CITYWATCH SPECIAL REPORT--In 2001, the Los Angeles City Employees’ Retirement System or LACERS* was 100.4% funded, it had a surplus of $557.7 million (no unfunded liability), and its annual contribution from the City was approximately $70 million.
In 2019 LACERS is 73.1% funded, its unfunded liability is $6.5 billion and its most recent annual contribution from the City was $676.7 million. (The Truth about LACERS is a series and will run weekly on Thursdays.)
LACERS should propose to the City Council that the City Charter be amended to stipulate that an appointed board member may be removed prior to the end of his or her term, but only for cause relating to the board member’s fiduciary or statutory duties, and that if an appointed board member is removed from office prior to the expiry of his or her term, that the reason(s) for such removal be publicly disclosed.
This recommendation is from 2013 Management Audit of LACERS conducted on behalf of the City Controller, City Council, and Mayor (not LACERS). It is not a coincidence that this recommendation was made after two perfectly good LACERS board members, Roberta Conroy and Jerry Bardwell, were dismissed from the board (their pre-signed letters of resignation were accepted) by then Mayor Antonio Villaraigosa.
So, what is wrong with the Mayor removing board members? For most City boards, the Mayor probably should have the authority to dismiss board members without specific cause, but pension systems are different. By law, the primary duty of California public pension board members is to the members of their pension plan – not to the Mayor or anyone else. The California Constitution indicates that, “A retirement board’s duty to its participants and their beneficiaries shall take precedence over any other duty.” This helps protect the pension systems from political influence, especially in a situation like LACERS where the Mayor appoints a majority of the board members -- four of the seven members.
When LACERS board members need to discuss items that may impact the City budget, it can be difficult for them to have that discussion free of political influence – explicit or perceived – if the Mayor’s representative is pacing in the back of the board room, having a conversation with them in the hallway just before their vote (real life examples), or if they believe the Mayor may dismiss them from the Board if they vote in a way he may not like (as Ms. Conroy appeared to be in 2011).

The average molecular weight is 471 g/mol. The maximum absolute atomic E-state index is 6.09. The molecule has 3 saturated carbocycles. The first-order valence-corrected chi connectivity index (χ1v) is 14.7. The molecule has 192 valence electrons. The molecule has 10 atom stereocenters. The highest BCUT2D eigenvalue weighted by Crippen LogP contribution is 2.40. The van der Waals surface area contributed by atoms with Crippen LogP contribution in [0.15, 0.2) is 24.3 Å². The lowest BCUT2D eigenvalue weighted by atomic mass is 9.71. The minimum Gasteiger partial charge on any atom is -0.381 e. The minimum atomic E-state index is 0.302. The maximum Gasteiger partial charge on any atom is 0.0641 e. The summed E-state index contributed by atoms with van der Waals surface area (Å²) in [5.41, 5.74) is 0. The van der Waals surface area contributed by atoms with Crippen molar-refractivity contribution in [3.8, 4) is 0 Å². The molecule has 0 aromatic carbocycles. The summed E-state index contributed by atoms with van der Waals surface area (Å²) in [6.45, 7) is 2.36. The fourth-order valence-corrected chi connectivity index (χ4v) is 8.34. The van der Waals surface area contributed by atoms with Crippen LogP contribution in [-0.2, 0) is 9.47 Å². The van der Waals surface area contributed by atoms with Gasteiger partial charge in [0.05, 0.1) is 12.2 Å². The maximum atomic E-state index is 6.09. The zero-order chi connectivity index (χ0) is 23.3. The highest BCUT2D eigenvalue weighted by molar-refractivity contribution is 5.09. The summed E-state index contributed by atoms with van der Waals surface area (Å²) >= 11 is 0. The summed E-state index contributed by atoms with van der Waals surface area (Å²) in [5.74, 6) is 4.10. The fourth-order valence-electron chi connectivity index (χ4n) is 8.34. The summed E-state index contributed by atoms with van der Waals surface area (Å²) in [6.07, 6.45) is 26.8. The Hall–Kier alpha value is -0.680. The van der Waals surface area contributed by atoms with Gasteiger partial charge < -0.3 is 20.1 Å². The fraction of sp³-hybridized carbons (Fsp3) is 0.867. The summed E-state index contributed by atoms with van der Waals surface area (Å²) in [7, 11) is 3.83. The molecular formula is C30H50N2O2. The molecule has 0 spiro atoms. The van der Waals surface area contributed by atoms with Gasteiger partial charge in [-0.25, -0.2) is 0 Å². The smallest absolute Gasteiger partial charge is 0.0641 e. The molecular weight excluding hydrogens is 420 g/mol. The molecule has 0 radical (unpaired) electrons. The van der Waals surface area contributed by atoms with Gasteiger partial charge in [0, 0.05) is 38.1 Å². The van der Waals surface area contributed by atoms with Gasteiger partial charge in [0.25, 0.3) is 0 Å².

Appointed LACERS Board Members with real or perceived axes over their heads are more likely to act in the same short-sighted manner as term-limited politicians. Short-sighted decisions by the LACERS Board will not be beneficial to the long-term interests of LACERS members or City taxpayers.
So, what happened to the common-sense audit recommendation from 2013 from the audit conducted on behalf of the Mayor and other City leaders? Mayor Garcetti’s staff was not surprisingly uninterested in moving forward with the suggested Charter change, so the recommendation died, but the issue remains.
(Tom Moutes has served at LACERS for approximately sixteen years, the last seven of those years as the General Manager of the pension system. He retired in 2018. Tom can be reached at firstname.lastname@example.org.) THE TRUTH ABOUT LACERS is a series and will be posted weekly on Thursdays, in CityWatch.